Scripture never describes the Lord as speaking to Abraham or Isaac through a dream. Rather, scripture simply says the Lord appeared to them. 

Why did the Lord use the method of a dream to communicate with Jacob?

Perhaps, appearing in dream form was the best way to get Jacob’s attention at this point in his life.

Jacob’s character development at this stage is far from his earthly father figures of Isaac and Abraham. Not to say Isaac or Abraham were perfect in their intentions every moment of their lives. Jacob, at this point in his life’s journey, is intentionally opportunistic and deceptive against his immediate family members. 

Yet, the Lord still appears to Jacob and formally transfers the promise of land, offspring, and protection from Abraham and Isaac to Jacob. 

What are the Lord’s expressed intentions? (See Gen 15; 25:21-23; and 26:1-5)

Abraham’s intentions for Isaac were to keep him in the land of Canaan because the Lord had stated that Isaac was to inherit the covenant from Abraham. 

Isaac’s intentions originally were to pass things on to his favored son Esau (Gen 25:28), but after Jacob stole the birthright and blessing, Isaac did not change the blessing he had spoken over Jacob (Gen 27:37). He offered Esau a different blessing (Gen 27:39-40). Clearly, Isaac now accepted the covenant he had received from Abraham was to pass to Jacob, even though Jacob claimed it through deceitful means.

Then Isaac, agreeing with his wife Rebekah, sent Jacob away from Canaan to get a wife from Haran. 

Is it possible Isaac also knew about Esau’s intentions to kill Jacob? Why or why not?

Even though Isaac favored Esau, do you think it was hard for him to send Jacob away? Why or why not?

What is the Lord teaching Isaac? Esau? Jacob?

While Jacob is still in the land of Canaan, the Lord appears to Jacob in a dream. The Lord promised to bless, protect, and return Jacob to the land of Canaan as the one who would inherit the covenant the Lord initially made with Abraham and then Isaac.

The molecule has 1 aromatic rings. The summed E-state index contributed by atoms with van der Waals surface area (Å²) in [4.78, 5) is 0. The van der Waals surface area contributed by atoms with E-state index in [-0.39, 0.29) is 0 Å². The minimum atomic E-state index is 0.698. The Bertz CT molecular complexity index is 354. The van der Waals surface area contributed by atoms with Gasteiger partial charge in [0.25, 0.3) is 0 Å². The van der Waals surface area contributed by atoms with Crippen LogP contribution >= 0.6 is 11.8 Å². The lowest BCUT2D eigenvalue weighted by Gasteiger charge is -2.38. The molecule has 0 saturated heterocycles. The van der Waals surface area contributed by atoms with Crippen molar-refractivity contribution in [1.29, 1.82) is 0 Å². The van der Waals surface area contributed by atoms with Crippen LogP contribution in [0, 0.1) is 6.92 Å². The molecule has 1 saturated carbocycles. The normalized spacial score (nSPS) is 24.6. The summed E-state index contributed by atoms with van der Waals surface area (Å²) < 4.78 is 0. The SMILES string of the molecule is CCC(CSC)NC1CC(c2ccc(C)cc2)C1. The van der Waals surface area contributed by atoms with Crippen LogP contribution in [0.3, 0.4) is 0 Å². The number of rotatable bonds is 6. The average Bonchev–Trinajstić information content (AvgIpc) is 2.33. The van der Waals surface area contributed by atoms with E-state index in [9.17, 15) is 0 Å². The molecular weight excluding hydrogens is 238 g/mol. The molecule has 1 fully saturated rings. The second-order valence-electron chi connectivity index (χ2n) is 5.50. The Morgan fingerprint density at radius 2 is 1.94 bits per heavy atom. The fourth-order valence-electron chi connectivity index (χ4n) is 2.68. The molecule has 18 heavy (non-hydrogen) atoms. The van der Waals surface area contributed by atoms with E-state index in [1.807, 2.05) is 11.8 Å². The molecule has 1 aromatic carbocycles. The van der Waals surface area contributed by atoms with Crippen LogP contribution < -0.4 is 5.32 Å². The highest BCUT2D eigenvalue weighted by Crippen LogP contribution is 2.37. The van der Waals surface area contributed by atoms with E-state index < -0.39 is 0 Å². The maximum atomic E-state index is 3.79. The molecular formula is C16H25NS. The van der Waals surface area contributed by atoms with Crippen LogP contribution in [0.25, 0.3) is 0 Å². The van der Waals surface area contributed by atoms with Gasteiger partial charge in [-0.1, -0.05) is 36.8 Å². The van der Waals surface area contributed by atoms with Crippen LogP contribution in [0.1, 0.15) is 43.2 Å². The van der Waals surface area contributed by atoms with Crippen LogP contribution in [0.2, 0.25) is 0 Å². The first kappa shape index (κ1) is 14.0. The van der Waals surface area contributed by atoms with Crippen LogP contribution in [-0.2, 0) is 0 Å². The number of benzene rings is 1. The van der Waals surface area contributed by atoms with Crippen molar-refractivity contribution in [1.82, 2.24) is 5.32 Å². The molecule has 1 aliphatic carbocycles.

Why do you think the Lord chose Jacob over Esau to receive the covenant blessing? (See Gen 25:34 and Heb 12:16)

Who is truly in charge in the family line of Abraham, Isaac, and Jacob?

How have Abraham, Isaac, and Jacob’s intentions aligned with or strayed from the Lord’s covenant offer?  

Did you know we can also define intention as a process or manner of healing incised wounds?

An incised wound is a wound that has a deep and sharply notched margin.

What wounds exist in the family of Isaac, Esau, and Jacob?

Describe the deepest wound that exists in humanity according to the Lord. (See Genesis 3)

What solution to this deepest wound in humanity did the Lord provide? (See Hebrews 5:7-10)

In Genesis 28:10-18, the Lord is in the process or manner of healing humanity’s incised wound.

It may look messy and confusing at this point in scripture and even in our own situations today. 

Still, the Lord is at work as our intentional heavenly Father, just as he was in the lives of Abraham, Isaac, and Jacob.

20 Now may the God of peace who brought again from the dead our Lord Jesus, the great shepherd of the sheep, by the blood of the eternal covenant, 21 equip you with everything good that you may do his will, working in us that which is pleasing in his sight, through Jesus Christ, to whom be glory forever and ever. Amen. [5]

How is the Lord, your heavenly Father, intentionally equipping you?


Barbara Lynn

[1] The Holy Bible: English Standard Version (Wheaton, IL: Crossway Bibles, 2016), Ge 28:13.

[2] The Holy Bible: English Standard Version (Wheaton, IL: Crossway Bibles, 2016), Ge 28:11.

[3] The Holy Bible: English Standard Version (Wheaton, IL: Crossway Bibles, 2016), Ge 28:12–13.

[4] The Holy Bible: English Standard Version (Wheaton, IL: Crossway Bibles, 2016), Ge 28:16–17.

[5] The Holy Bible: English Standard Version (Wheaton, IL: Crossway Bibles, 2016), Heb 13:20–21.